Our career expert weighs in: We often carry with us a lot of shoulds about jobs and careers. "I should keep trying to move up the ladder." "I should seek more money." "I should leave to get experience with another organization."
I definitely believe that when you feel unhappy in a position, dissatisfied with the company you work for, or undercompensated in a role, you need to listen to these shoulds in your mind. However, if you love your job and the work environment, as Tracy indicates that she does, staying can sometimes makes sense. So many people feel unhappy at work, and so few can say that they love their jobs — that's a luxury to hold onto.
That said, it's important for Tracy to keep requesting new responsibilities — it's a résumé builder that will show she has continued to grow and evolve in her role. Tracy is already six years into the most critical wage-growth period of her career, and since she has a passion for nonprofit work, perhaps she could explore higher-level management opportunities at other nonprofits. She could also investigate noncorporate arenas, such as higher education or sports and recreation management jobs, which may have better salaries and benefits. This would allow her to continue doing work that makes a difference — and increase her earning power.
The time cap on staying put: Your twenties are a key time for saving. If she's not putting enough into retirement savings now, Tracy will need to double her efforts in her thirties to reach the same rate of return by retirement. Furthermore, there's a point at which staying too long at one job — around eight to 10 years — can raise questions about how a professional will adapt to a new environment. With six years already under her belt, Tracy probably shouldn't wait more than two years to make a career move if she wants to diversify her experience — and make a more sizable financial contribution to her future.
The comfortable corporate gig
Ruth Chin, 36, business analyst
Years at her job: 13
I started out as a summer temp at my company when I was in college. Since then, I've had a bunch of different positions and titles. My company has also paid for continuing-education courses that have helped my career evolve; about five years ago, I went back to school for a certificate in business analysis, which turned out to be one of my best career decisions.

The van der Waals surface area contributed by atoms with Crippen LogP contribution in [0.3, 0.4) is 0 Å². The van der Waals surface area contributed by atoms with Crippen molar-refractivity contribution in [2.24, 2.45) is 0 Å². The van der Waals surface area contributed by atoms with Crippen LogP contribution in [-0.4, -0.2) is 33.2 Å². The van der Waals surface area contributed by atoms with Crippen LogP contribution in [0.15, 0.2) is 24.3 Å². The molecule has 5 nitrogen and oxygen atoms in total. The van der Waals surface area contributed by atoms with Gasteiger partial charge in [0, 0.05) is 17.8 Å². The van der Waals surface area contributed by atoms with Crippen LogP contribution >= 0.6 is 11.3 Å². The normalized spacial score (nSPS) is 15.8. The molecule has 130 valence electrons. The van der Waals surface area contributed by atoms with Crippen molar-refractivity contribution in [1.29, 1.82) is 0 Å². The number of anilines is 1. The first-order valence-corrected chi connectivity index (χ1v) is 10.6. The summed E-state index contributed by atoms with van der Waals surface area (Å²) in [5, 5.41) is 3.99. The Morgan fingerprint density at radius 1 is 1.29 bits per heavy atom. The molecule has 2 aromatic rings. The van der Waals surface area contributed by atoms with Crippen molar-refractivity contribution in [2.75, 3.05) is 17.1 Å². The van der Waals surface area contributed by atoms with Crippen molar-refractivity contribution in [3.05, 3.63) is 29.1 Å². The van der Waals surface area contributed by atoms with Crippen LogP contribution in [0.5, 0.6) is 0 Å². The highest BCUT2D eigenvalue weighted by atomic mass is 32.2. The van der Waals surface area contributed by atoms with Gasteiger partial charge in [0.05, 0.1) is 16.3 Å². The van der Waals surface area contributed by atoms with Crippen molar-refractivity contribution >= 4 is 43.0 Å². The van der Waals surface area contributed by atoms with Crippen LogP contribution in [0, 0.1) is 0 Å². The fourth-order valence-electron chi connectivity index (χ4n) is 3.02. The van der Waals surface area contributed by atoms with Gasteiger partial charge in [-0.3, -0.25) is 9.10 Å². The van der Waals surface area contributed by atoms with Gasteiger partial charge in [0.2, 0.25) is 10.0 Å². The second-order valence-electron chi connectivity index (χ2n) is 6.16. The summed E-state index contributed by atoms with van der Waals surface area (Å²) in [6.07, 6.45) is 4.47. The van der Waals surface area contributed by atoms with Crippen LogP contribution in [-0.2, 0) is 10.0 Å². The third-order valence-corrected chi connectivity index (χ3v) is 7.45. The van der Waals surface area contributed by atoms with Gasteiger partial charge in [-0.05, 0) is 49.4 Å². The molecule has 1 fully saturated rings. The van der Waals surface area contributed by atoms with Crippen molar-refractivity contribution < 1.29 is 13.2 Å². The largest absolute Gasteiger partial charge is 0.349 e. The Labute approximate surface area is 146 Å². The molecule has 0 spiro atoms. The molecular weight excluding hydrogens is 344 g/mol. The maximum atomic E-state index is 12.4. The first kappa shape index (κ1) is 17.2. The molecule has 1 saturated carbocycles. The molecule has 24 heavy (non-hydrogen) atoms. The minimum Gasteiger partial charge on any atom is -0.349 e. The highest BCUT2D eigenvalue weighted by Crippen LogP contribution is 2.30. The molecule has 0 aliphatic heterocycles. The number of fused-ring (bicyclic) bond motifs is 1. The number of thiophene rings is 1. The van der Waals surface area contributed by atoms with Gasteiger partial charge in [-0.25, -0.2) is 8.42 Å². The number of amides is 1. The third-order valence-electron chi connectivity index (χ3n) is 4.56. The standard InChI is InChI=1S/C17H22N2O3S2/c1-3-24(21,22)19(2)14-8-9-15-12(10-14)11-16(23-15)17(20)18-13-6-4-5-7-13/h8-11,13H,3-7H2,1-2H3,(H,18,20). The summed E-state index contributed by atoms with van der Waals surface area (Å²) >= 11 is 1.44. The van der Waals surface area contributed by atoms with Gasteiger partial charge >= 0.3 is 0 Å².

The skills that I've gained, and the historical knowledge that I have about the company, make me very valuable. In fact, I've survived several rounds of layoffs. But I do wonder what I'm missing out on by not moving from company to company. Are there different or better ways of doing things? Am I limiting myself by not being exposed to other corporate cultures?
Yet what I have now is so good that it's going to take a lot for me to leave. I like the people I work with, and I have lots of opportunities to learn new skills. I also now make more than double the salary I had when I first started. The company also matches contributions to my 401(k), offers fantastic health-care benefits, and it still has a fully-funded pension plan, which is rare these days! Moreover, I'm eligible for a yearly bonus, and as I rise through the ranks, the percentage of my salary that I'm eligible to receive as a bonus gets larger.
I probably could make more money as a consultant, but I don't want that lifestyle. I live within a reasonable distance to my job, and I like that I don't have to fly in planes and live in hotels. Plus, I don't have the ambition to be a senior executive — I don't want to miss out on life for the sake of climbing the corporate ladder. Maybe my perspective is too myopic, but I'm happy.
Our career expert weighs in: Ruth seems to have found amazing perks with her company — both from a monetary and personal perspective. How many people can say that they've doubled their salary in just over 10 years, and receive annual bonuses during this economic downturn? Plus, her employer has paid for her continuous education and provided excellent health, pension, and vacation benefits. It sounds like Ruth has hit the jackpot all around.
If the negatives of her position ever begin to outweigh the positives, it will be time to look elsewhere. But since Ruth still feels good about where she is and what she's doing, staying put for now may be a good choice.
In the meantime, to expand her experience and skills and diversify her résumé, Ruth could consider starting a consulting practice on the side, taking on just one small project at a time that wouldn't overwhelm her current lifestyle. Plus, it would give her experience with a variety of other companies, which will show a broader scope of experience to future hiring managers.
The time cap on staying put: At 36, Ruth is still at a prime hiring age. However, as professionals edge past 45, it can become more challenging to secure new opportunities — and it becomes advisable to shave off titles and education showing one's age. If Ruth plans to look for new opportunities, she should consider doing so in the next two to five years.